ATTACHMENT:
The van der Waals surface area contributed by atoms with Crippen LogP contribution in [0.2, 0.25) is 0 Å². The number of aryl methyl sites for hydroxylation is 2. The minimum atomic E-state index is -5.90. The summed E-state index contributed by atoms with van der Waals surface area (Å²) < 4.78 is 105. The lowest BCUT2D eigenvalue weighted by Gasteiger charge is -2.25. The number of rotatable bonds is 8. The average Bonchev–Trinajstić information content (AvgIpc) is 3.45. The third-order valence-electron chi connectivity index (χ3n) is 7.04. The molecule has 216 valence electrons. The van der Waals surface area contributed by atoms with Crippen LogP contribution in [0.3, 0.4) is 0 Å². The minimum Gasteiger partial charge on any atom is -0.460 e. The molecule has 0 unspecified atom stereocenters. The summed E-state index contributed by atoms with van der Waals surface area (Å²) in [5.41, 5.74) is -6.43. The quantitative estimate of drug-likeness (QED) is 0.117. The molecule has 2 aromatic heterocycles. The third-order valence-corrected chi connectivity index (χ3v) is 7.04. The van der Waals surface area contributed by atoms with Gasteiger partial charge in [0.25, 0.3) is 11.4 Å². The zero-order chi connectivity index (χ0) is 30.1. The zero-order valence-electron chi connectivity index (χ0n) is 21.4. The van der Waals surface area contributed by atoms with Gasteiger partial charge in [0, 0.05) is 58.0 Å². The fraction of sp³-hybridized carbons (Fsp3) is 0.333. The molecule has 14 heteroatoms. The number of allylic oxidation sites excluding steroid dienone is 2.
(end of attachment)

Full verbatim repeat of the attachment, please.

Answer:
The van der Waals surface area contributed by atoms with Crippen LogP contribution in [0.2, 0.25) is 0 Å². The number of aryl methyl sites for hydroxylation is 2. The minimum atomic E-state index is -5.90. The summed E-state index contributed by atoms with van der Waals surface area (Å²) < 4.78 is 105. The lowest BCUT2D eigenvalue weighted by Gasteiger charge is -2.25. The number of rotatable bonds is 8. The average Bonchev–Trinajstić information content (AvgIpc) is 3.45. The third-order valence-electron chi connectivity index (χ3n) is 7.04. The molecule has 216 valence electrons. The van der Waals surface area contributed by atoms with Crippen LogP contribution in [0.3, 0.4) is 0 Å². The minimum Gasteiger partial charge on any atom is -0.460 e. The molecule has 0 unspecified atom stereocenters. The summed E-state index contributed by atoms with van der Waals surface area (Å²) in [5.41, 5.74) is -6.43. The quantitative estimate of drug-likeness (QED) is 0.117. The molecule has 2 aromatic heterocycles. The third-order valence-corrected chi connectivity index (χ3v) is 7.04. The van der Waals surface area contributed by atoms with Gasteiger partial charge in [0.25, 0.3) is 11.4 Å². The zero-order chi connectivity index (χ0) is 30.1. The zero-order valence-electron chi connectivity index (χ0n) is 21.4. The van der Waals surface area contributed by atoms with Gasteiger partial charge in [0, 0.05) is 58.0 Å². The fraction of sp³-hybridized carbons (Fsp3) is 0.333. The molecule has 14 heteroatoms. The number of allylic oxidation sites excluding steroid dienone is 2.